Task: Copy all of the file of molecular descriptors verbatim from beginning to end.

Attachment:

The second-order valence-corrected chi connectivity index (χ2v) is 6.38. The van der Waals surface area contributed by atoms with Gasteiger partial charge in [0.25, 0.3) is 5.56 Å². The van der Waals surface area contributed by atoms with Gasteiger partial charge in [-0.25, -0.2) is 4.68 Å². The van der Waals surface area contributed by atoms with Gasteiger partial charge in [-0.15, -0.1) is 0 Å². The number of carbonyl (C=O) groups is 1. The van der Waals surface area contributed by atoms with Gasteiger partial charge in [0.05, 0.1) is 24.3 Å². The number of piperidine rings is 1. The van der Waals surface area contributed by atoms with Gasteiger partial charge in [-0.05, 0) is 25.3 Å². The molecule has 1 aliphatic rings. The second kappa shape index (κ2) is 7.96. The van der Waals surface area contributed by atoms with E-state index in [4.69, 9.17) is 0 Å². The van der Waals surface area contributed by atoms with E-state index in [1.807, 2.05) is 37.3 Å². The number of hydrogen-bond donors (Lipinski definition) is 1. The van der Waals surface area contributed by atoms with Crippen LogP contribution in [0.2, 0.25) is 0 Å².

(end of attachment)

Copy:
The second-order valence-corrected chi connectivity index (χ2v) is 6.38. The van der Waals surface area contributed by atoms with Gasteiger partial charge in [0.25, 0.3) is 5.56 Å². The van der Waals surface area contributed by atoms with Gasteiger partial charge in [-0.25, -0.2) is 4.68 Å². The van der Waals surface area contributed by atoms with Gasteiger partial charge in [-0.15, -0.1) is 0 Å². The number of carbonyl (C=O) groups is 1. The van der Waals surface area contributed by atoms with Gasteiger partial charge in [0.05, 0.1) is 24.3 Å². The number of piperidine rings is 1. The van der Waals surface area contributed by atoms with Gasteiger partial charge in [-0.05, 0) is 25.3 Å². The molecule has 1 aliphatic rings. The second kappa shape index (κ2) is 7.96. The van der Waals surface area contributed by atoms with E-state index in [4.69, 9.17) is 0 Å². The van der Waals surface area contributed by atoms with E-state index in [1.807, 2.05) is 37.3 Å². The number of hydrogen-bond donors (Lipinski definition) is 1. The van der Waals surface area contributed by atoms with Crippen LogP contribution in [0.2, 0.25) is 0 Å².